Case Report

A 57-year-old woman was treated by cholecystectomy for gallbladder lithiasis. Coelioscopic surgery was uneventful and the patient was discharged the next day, but she came back to the hospital three days after surgery, with bilious fluid extruding from the right surgical orifice. Abdominal computed tomography (CT) showed a right subcutaneous fluid collection with a small biloma at the site of cholecystectomy (not shown). For direct identification of the biliary breach, Magnetic Resonance Imaging (MRI) with hepatobiliary-specific contrast agent (Gadoxetic acid – Primovist®) was performed. Only the hepatobiliary phase (i.e. one hour after intravenous injection of the MRI contrast at bedside) was performed using tridimensional fat-saturated T1-weighted imaging. Opacification of the biliary ducts was excellent and opacified bile was depicted in the peritoneum. Thick reformations (based on 1.5 mm thickness FS T1 acquisition) located the biliary leak at the proximal portion of the common biliary duct (Figure 1A and 1B). The MRI findings were confirmed on endoscopic retrograde cholangiography, and the duct breach was treated by sphincterotomy and temporary covered stent placement (Figure 2).

Figure 1A and 1B 
Figure 2 

Discussion

Biliary leak is a rare post-surgical or post-traumatic event. The presence of a collection can be identified by cross-sectional imaging. Bile content versus fluid collection of other nature is less easy to predicate. Identification of the exact location of the biliary breach is of great importance and often requires invasive retrograde cholangiography. MRI is the most reliable non-invasive technique for biliary imaging. Although conventional T2-weighted cholangiography provides anatomic information, the exact site of a bile breach is not usually identifiable. Delayed contrast-enhanced MRI with hepatobiliary-specific contrast agent adds the ability to evaluate the site of bile leak. Gadoxetic acid (Gd-EOB-DTPA), Primovist®, is a hepatobiliary-specific contrast agent taken up by functioning hepatocytes with nearly 70% biliary excretion. Because of its paramagnetic properties, this agent causes T1-shortening of the liver and biliary tree on delayed T1-weighted images. In addition, fluid collections, ascites, and fluid-containing structures that can obscure biliary tree depiction on conventional T2-weighted MRCP are inherently erased on T1-weighted sequences [1].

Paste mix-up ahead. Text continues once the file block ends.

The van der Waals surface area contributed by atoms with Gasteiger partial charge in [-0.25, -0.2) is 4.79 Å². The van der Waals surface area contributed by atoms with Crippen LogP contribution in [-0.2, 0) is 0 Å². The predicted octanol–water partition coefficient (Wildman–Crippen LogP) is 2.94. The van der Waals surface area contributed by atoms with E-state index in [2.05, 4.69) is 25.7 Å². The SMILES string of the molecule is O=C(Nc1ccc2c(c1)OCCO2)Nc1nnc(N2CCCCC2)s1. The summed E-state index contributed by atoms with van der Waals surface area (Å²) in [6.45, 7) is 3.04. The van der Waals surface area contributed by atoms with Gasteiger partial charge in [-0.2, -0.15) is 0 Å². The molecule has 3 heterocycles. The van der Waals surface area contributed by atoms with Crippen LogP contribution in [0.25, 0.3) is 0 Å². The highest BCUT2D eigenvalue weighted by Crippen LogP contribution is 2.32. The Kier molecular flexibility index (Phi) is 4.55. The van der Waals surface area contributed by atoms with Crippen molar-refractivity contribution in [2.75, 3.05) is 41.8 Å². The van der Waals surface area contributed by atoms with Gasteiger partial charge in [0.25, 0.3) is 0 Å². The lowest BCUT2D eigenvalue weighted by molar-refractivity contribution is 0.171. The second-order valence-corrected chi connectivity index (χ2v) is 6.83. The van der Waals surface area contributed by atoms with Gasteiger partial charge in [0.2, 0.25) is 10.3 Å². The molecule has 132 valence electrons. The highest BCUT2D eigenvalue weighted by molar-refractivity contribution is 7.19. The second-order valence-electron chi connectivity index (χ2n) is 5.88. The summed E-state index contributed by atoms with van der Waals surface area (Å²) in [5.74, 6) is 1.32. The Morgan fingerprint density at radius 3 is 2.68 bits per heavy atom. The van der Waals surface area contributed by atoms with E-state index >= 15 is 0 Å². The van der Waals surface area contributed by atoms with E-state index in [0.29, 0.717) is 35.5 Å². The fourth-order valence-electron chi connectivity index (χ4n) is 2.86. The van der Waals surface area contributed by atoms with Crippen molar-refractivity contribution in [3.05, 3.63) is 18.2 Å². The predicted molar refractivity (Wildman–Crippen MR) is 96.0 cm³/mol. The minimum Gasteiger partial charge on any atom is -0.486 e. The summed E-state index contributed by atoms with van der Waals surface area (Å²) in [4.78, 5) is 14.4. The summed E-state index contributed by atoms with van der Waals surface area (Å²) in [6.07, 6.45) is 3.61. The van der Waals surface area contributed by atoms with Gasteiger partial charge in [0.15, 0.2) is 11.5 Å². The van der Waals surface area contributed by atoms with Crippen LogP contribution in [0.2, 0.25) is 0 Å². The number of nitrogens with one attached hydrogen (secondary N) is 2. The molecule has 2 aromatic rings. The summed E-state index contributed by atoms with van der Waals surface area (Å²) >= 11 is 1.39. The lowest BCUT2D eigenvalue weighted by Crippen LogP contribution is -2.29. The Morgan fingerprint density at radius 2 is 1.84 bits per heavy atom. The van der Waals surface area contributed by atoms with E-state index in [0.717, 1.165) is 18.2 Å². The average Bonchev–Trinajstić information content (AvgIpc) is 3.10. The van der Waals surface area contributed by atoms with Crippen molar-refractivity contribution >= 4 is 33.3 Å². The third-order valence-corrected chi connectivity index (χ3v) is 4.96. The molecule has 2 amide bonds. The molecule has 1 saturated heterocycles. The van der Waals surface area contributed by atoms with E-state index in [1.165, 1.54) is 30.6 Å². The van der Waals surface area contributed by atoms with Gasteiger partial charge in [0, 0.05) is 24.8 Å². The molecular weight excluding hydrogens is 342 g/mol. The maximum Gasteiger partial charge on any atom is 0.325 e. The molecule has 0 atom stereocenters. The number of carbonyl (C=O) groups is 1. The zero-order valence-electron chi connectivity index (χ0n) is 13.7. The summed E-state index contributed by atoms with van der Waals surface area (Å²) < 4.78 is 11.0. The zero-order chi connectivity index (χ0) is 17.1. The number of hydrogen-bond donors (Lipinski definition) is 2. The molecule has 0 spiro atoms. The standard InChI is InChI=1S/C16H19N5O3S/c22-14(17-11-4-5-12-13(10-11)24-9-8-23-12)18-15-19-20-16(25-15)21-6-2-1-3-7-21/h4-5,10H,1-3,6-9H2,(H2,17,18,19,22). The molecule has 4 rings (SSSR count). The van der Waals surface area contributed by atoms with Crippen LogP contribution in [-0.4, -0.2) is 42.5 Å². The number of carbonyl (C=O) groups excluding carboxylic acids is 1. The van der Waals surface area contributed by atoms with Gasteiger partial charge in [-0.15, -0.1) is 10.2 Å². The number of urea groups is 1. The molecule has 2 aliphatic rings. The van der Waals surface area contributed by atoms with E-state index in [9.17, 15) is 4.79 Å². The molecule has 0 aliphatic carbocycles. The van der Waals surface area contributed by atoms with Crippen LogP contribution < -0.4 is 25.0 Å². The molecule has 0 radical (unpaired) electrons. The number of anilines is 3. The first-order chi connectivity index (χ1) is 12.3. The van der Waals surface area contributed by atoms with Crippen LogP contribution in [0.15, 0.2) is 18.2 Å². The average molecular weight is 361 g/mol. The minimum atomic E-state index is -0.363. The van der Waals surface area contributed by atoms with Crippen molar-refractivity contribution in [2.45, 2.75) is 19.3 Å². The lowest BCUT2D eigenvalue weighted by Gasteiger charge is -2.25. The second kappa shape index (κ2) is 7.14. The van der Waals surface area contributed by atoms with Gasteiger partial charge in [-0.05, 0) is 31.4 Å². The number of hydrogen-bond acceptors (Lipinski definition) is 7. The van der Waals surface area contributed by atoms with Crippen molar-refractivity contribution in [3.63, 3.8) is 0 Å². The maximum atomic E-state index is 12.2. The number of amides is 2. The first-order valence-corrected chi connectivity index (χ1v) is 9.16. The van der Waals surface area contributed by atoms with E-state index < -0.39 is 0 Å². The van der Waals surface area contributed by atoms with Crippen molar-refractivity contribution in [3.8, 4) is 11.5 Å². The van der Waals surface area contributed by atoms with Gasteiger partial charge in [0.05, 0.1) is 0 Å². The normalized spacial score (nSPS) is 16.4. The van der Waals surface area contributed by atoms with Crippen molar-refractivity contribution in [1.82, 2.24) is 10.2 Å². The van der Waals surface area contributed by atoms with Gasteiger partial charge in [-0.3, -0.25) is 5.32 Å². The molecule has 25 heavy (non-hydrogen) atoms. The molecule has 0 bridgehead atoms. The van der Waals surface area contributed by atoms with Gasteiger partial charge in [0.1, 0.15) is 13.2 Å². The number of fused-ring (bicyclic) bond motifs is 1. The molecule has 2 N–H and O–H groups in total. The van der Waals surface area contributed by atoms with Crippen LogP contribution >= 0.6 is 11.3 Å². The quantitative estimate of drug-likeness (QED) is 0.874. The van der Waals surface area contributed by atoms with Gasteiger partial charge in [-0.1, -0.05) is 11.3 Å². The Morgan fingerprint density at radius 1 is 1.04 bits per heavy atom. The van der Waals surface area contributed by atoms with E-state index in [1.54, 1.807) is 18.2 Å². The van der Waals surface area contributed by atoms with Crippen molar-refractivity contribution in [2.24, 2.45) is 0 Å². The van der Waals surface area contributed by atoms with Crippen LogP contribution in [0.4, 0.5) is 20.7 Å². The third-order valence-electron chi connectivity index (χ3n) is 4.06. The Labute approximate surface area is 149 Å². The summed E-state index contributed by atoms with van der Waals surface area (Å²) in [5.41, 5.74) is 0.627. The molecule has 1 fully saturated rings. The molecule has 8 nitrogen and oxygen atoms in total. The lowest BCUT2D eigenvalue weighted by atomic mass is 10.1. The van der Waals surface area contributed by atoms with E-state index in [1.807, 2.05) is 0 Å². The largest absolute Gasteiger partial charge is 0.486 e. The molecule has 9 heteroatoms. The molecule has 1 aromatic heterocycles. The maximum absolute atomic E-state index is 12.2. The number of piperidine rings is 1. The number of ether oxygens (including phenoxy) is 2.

MRI with hepatobiliary-specific contrast agent is a promising substitute to invasive cholangiography when a biliary leak is suspected. It allows definite demonstration of ongoing biliary leak, precise breach identification and ideal treatment planning.